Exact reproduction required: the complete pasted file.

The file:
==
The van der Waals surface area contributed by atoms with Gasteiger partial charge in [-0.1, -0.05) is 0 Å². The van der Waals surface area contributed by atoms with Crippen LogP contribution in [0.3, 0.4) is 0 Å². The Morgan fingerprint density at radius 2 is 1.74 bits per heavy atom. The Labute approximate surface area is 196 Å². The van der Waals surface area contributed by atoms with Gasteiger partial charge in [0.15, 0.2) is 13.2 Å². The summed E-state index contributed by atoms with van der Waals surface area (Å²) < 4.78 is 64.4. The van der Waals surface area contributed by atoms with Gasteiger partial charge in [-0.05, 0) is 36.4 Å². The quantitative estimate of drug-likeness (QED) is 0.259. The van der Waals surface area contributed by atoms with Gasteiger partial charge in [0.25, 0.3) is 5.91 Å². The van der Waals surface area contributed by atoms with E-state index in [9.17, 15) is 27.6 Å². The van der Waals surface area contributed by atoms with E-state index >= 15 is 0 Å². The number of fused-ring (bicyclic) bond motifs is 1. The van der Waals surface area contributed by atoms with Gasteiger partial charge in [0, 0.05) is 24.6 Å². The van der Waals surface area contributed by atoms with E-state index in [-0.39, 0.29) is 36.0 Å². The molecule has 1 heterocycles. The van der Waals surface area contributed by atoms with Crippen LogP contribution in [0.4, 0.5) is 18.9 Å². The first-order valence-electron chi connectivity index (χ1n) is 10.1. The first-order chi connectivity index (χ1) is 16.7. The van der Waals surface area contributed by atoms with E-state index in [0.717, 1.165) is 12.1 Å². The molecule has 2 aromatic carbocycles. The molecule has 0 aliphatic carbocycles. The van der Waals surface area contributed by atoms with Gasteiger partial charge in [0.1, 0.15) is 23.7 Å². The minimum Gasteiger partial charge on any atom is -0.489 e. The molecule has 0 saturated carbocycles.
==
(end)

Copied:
The van der Waals surface area contributed by atoms with Gasteiger partial charge in [-0.1, -0.05) is 0 Å². The van der Waals surface area contributed by atoms with Crippen LogP contribution in [0.3, 0.4) is 0 Å². The Morgan fingerprint density at radius 2 is 1.74 bits per heavy atom. The Labute approximate surface area is 196 Å². The van der Waals surface area contributed by atoms with Gasteiger partial charge in [0.15, 0.2) is 13.2 Å². The summed E-state index contributed by atoms with van der Waals surface area (Å²) < 4.78 is 64.4. The van der Waals surface area contributed by atoms with Gasteiger partial charge in [-0.05, 0) is 36.4 Å². The quantitative estimate of drug-likeness (QED) is 0.259. The van der Waals surface area contributed by atoms with Gasteiger partial charge in [0.25, 0.3) is 5.91 Å². The van der Waals surface area contributed by atoms with E-state index in [9.17, 15) is 27.6 Å². The van der Waals surface area contributed by atoms with E-state index >= 15 is 0 Å². The number of fused-ring (bicyclic) bond motifs is 1. The van der Waals surface area contributed by atoms with Gasteiger partial charge in [0, 0.05) is 24.6 Å². The van der Waals surface area contributed by atoms with E-state index in [-0.39, 0.29) is 36.0 Å². The molecule has 1 heterocycles. The van der Waals surface area contributed by atoms with Crippen LogP contribution in [0.4, 0.5) is 18.9 Å². The first-order valence-electron chi connectivity index (χ1n) is 10.1. The first-order chi connectivity index (χ1) is 16.7. The van der Waals surface area contributed by atoms with E-state index in [0.717, 1.165) is 12.1 Å². The molecule has 2 aromatic carbocycles. The molecule has 0 aliphatic carbocycles. The van der Waals surface area contributed by atoms with Gasteiger partial charge in [0.1, 0.15) is 23.7 Å². The minimum Gasteiger partial charge on any atom is -0.489 e. The molecule has 0 saturated carbocycles.